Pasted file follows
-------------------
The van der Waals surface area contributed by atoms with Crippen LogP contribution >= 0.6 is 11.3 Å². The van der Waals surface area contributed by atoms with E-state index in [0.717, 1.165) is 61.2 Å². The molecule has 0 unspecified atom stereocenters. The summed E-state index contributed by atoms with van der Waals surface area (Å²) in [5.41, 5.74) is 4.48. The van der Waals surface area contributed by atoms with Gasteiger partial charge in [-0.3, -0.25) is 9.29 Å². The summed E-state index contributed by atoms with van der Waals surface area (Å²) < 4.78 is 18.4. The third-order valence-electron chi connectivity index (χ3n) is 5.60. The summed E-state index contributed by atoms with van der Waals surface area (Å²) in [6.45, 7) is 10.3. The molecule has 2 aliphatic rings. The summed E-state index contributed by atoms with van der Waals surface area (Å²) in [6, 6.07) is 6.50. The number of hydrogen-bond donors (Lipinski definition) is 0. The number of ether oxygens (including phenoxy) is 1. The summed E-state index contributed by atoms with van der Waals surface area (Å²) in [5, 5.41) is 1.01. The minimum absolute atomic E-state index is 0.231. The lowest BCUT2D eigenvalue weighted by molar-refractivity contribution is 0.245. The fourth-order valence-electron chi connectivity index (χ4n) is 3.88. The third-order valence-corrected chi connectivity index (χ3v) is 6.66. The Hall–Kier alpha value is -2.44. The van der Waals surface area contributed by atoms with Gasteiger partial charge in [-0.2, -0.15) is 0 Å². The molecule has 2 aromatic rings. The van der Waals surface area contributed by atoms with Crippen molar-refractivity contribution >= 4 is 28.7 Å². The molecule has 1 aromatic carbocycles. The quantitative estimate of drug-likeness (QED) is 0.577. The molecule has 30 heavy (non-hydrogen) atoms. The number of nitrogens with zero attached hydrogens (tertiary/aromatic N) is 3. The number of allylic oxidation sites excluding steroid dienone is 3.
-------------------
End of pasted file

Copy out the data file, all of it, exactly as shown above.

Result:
The van der Waals surface area contributed by atoms with Crippen LogP contribution >= 0.6 is 11.3 Å². The van der Waals surface area contributed by atoms with E-state index in [0.717, 1.165) is 61.2 Å². The molecule has 0 unspecified atom stereocenters. The summed E-state index contributed by atoms with van der Waals surface area (Å²) in [5.41, 5.74) is 4.48. The van der Waals surface area contributed by atoms with Gasteiger partial charge in [-0.3, -0.25) is 9.29 Å². The summed E-state index contributed by atoms with van der Waals surface area (Å²) < 4.78 is 18.4. The third-order valence-electron chi connectivity index (χ3n) is 5.60. The summed E-state index contributed by atoms with van der Waals surface area (Å²) in [6.45, 7) is 10.3. The molecule has 2 aliphatic rings. The summed E-state index contributed by atoms with van der Waals surface area (Å²) in [6, 6.07) is 6.50. The number of hydrogen-bond donors (Lipinski definition) is 0. The number of ether oxygens (including phenoxy) is 1. The summed E-state index contributed by atoms with van der Waals surface area (Å²) in [5, 5.41) is 1.01. The minimum absolute atomic E-state index is 0.231. The lowest BCUT2D eigenvalue weighted by molar-refractivity contribution is 0.245. The fourth-order valence-electron chi connectivity index (χ4n) is 3.88. The third-order valence-corrected chi connectivity index (χ3v) is 6.66. The Hall–Kier alpha value is -2.44. The van der Waals surface area contributed by atoms with Gasteiger partial charge in [-0.2, -0.15) is 0 Å². The molecule has 2 aromatic rings. The van der Waals surface area contributed by atoms with Crippen molar-refractivity contribution >= 4 is 28.7 Å². The molecule has 1 aromatic carbocycles. The quantitative estimate of drug-likeness (QED) is 0.577. The molecule has 30 heavy (non-hydrogen) atoms. The number of nitrogens with zero attached hydrogens (tertiary/aromatic N) is 3. The number of allylic oxidation sites excluding steroid dienone is 3.